The relationship between supernatural horror and scientific materialism is a neverendingly fascinating subject, not least because the enormous and ongoing popularity of supernatural horror stories among the thoroughly secularized Western consumerist democracies, where scientific materialism has a cultural stranglehold, represents a striking philosophical fault line. One may say, as everybody from H. P. Lovecraft to S. T. Joshi to Peter Penzoldt (in his classic 1952 study The Supernatural in Fiction) has said, that enjoyment of supernatural fictions in a secular-scientific society is simply a matter of art fulfilling an intellectual-emotional need that has been inculcated in the human race over millions of years. But one may also argue that the very nature and persistence of these fictions constitutes a literal challenge to the dominant worldview.
This second approach is definitely a minority one, but it’s the one taken by English philosopher John Gray (characterized three months ago by The Telegraph as “the world’s pre-eminent prophet of doom“), who argues in a recent and fascinating essay for BBC News that the real-world plausibility of the materialist paradigm is directly challenged by Walter de la Mare’s literary evocation of the ghostly and the uncanny:
During the later decades of his long life — he was born in 1873 and died in 1956 — de la Mare was a familiar feature of the English literary landscape, a poet and anthologist whose poems were learnt by heart by successive generations of schoolchildren and whose books were widely available in public libraries. So why is he so little known today? It may be because his work conveys a sense of the insubstantial quality of everyday things, a point of view that runs counter to the prevailing creed of scientific materialism. At his peak of public recognition, de la Mare was most celebrated as a writer for children, but in nearly everything he wrote he explored experiences of the uncanny.
. . . Materialism — the philosophy, not the perennial human tendency to pursue and accumulate material things — sees the universe as a physical system. Everything that exists in it must be some sort of matter, or something that emerges from matter. In a fully scientific view of the world, only material things are real. Everything else is just a phantom.
In this view, science is a project of exorcism, which aims to rid the mind of anything that can’t be understood in terms of physical laws. But perhaps it’s the dogma of materialism that should be exorcised from our minds. Science is a method of inquiry, whose results can’t be known in advance. If scientific inquiry is the most powerful tool for increasing human knowledge, it’s because science is continuously changing our view of the world. The prevailing creed of scientific materialism is actually a contradiction, for science isn’t a fixed view of things, still less a dogmatic faith. The belief that the world is composed only of physical things operating according to universal laws is metaphysical speculation, not a falsifiable theory.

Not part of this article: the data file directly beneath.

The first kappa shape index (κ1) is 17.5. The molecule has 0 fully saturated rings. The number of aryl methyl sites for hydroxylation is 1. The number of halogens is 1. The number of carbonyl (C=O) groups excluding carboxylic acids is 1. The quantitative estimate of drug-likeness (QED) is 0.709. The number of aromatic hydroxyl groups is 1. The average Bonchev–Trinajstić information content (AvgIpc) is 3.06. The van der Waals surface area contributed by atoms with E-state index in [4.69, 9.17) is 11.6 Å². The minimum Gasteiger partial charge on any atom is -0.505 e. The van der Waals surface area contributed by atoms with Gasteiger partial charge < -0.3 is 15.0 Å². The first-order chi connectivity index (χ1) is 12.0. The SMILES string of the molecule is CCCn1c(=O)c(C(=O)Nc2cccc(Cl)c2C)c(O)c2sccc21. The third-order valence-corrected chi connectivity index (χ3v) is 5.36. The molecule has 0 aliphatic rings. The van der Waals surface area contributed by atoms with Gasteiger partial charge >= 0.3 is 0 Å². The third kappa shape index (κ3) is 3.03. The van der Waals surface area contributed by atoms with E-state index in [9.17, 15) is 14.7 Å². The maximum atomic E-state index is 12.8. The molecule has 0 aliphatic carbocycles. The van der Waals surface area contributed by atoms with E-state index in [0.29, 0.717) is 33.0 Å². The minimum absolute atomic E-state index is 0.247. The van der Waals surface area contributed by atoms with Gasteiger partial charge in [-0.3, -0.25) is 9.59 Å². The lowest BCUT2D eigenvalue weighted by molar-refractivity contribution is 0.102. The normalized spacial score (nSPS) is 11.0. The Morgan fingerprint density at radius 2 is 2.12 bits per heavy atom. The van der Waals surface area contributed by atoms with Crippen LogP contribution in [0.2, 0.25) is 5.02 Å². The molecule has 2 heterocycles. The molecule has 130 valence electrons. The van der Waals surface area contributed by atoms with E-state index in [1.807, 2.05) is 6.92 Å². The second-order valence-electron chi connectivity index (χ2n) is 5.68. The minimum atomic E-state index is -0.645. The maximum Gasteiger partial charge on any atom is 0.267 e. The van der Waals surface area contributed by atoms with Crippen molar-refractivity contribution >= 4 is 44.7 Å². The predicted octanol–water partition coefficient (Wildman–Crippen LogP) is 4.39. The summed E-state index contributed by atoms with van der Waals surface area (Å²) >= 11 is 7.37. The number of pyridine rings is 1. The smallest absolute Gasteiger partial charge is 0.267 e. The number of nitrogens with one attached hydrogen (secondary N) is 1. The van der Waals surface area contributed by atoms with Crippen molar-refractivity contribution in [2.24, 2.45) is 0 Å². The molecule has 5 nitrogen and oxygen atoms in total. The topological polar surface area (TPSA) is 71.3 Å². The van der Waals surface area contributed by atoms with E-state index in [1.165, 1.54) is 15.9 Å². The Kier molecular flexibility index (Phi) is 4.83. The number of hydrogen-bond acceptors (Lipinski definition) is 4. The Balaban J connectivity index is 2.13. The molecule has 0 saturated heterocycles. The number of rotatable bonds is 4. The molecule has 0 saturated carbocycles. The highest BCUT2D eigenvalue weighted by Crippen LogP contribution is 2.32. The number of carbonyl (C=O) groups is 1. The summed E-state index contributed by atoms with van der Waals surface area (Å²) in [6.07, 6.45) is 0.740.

. . . De la Mare was much too refined and penetrating a mind to imagine that ultimate questions can ever be settled. Instead, he unsettled the reader’s view of things while leaving these questions open. His stories suggest that the everyday world contains gaps, anomalies and singularities, which may — or may not — point to a larger reality. The uncanniness of these tales comes from the impression they leave in the reader that our everyday existence is insubstantial and perhaps chimerical.
Materialism asserts that anything apart from physical phenomena is a figment of the imagination — a kind of apparition, which must be exorcised from the mind. It’s a very simple-minded philosophy. For de la Mare’s traveller [in his short story “Winter”], it’s not the strange visitor he encounters that’s the ghost. It’s the ordinary world that surrounds every one of us.
More: “Ghosts in the Material World“
Also note that you can listen to Gray read the essay aloud in its entirety as part of the BBC’s “Point of View” series. In this version the title is “The Limits to Materialism,” and it comes with a teaser line that nicely summarizes the piece’s overall message: “John Gray draws on a story by Walter de la Mare to argue that the prevailing creed of scientific materialism is a ‘simple-minded philosophy’ too limited for an unknowable world.”
Image: Henry Fuseli, Hamlet and his father’s Ghost (1780-1785, ink and pencil on cardboard), [Public domain], via Wikimedia Commons.
Dream researcher, Teeming Brain friend, and future Teeming Brain contributor Ryan Hurd — who has spoken about dreams, consciousness, sleep paralysis, and related matters at Stanford, Yale, UC Berkeley, the Rhine Center, and elsewhere — recently shared an account of an apparently precognitive dream that he personally experienced. As I was reading through it, in addition to finding his description of what happened to be rather fascinating, I found that a number of thoughts and recognitions were crowding forward from the peripheries of my awareness to announce the wider implications of such experiences. All of them have to do with the question of what’s really involved in and portended by exactly the philosophical effect Ryan identifies in connection with anomalous experiences in general, namely, a cracking of the “dam” of assumptions that lead most of us to explain away the significance of such anomalies for our worldview, or even to screen out a conscious acceptance and/or awareness of such things altogether. When this kind of breach in one’s personal cosmos is effected, the resulting flood of formerly rejected realities has the capacity to recast everything in ways that can be experienced as horrific, salvific, or even both at once. Read the rest of this entry